While the idea at the core of Alice in No-Man’s-Land was something that I could have gotten behind, the novel read too much like a formula. There’s a girl who has no idea that there’s something very much wrong with her world. When she is suddenly thrust into the very essence of what is wrong with her world, she begins to realize that things have to change and she is apparently in charge of doing this. I think that’s why Alice read as boring to me. She’s the typical hero of a dystopian novel, but she didn’t have anything that really made her stand out. I didn’t feel like she was a very relatable character, even though she did have some character development later on.

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[Earth & Sky] Megan Crewe


Skylar has always needed to cope with nearly crippling panic attacks. When the sense of wrongness fills her, only numbers can calm her down. When Win, a time-traveling alien, becomes intrigued with her ability to sense the wrongness in her world, Skylar is dragged into a conflict where she learns that aliens have been studying the Earth and its people for ages. Her unique ability may be just what the rebel faction needs for them to stop the scientists, if only Skylar will consent to help them.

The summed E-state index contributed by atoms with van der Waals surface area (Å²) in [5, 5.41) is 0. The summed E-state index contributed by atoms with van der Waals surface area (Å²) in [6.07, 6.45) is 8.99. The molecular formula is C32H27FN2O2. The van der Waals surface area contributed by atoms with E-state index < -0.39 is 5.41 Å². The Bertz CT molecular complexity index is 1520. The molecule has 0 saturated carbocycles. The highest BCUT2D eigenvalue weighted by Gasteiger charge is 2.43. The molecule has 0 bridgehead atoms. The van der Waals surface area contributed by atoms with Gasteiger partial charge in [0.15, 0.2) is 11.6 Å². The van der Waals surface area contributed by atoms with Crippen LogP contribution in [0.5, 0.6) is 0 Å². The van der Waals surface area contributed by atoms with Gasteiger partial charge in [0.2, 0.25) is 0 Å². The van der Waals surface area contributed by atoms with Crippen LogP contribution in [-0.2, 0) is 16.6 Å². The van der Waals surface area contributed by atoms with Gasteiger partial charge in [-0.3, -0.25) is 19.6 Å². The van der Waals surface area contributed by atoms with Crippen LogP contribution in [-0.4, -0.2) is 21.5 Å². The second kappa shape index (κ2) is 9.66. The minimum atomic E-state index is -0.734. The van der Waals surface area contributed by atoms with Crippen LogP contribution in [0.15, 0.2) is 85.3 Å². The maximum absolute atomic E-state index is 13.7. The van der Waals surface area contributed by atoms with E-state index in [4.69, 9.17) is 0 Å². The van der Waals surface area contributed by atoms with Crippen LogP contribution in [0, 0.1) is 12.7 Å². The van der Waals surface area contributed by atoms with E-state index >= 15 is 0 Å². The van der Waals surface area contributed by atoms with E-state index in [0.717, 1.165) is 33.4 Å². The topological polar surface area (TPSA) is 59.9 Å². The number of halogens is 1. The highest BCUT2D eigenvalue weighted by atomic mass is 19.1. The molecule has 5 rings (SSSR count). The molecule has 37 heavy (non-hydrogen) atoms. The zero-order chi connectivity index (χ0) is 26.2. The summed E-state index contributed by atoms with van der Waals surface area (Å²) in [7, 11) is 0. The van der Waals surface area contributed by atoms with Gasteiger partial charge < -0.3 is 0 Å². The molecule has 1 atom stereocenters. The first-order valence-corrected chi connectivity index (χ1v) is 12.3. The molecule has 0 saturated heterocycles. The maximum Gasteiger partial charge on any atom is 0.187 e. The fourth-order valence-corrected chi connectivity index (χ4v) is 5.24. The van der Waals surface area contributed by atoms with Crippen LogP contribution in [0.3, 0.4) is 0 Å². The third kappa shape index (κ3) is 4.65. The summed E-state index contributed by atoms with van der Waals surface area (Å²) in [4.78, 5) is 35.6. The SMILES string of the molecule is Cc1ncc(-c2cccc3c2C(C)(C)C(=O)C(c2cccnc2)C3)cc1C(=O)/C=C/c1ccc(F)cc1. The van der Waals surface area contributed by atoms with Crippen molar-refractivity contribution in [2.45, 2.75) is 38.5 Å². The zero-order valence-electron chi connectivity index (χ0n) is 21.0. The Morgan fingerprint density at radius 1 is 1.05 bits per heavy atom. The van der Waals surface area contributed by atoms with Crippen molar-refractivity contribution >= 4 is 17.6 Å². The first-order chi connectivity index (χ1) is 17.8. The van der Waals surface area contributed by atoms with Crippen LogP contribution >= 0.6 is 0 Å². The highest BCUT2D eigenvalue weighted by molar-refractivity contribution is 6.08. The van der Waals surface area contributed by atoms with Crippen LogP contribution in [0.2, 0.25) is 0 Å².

I thought that Earth & Sky was a pretty okay book. Books about time-traveling always have those moments where they become too complicated or they don’t make sense when the time-traveling rules get mixed up. Earth & Sky toed both of those lines to create rules of time-traveling that are familiar with a twist. Usually it’s not aliens who are doing the time traveling. It relied a lot on the belief that any little thing you change when you’re traveling through time can have a ripple effect. I liked that Skylar worried about how she was changing her present (although because they were in the past, it would be the future). Would she know that things had changed or would it be as if it had never existed? We only understood how the time-traveling worked as much as she did. Sometimes, characters thrust into strange situations suddenly know more than they should, but Megan Crewe didn’t make her characters like that.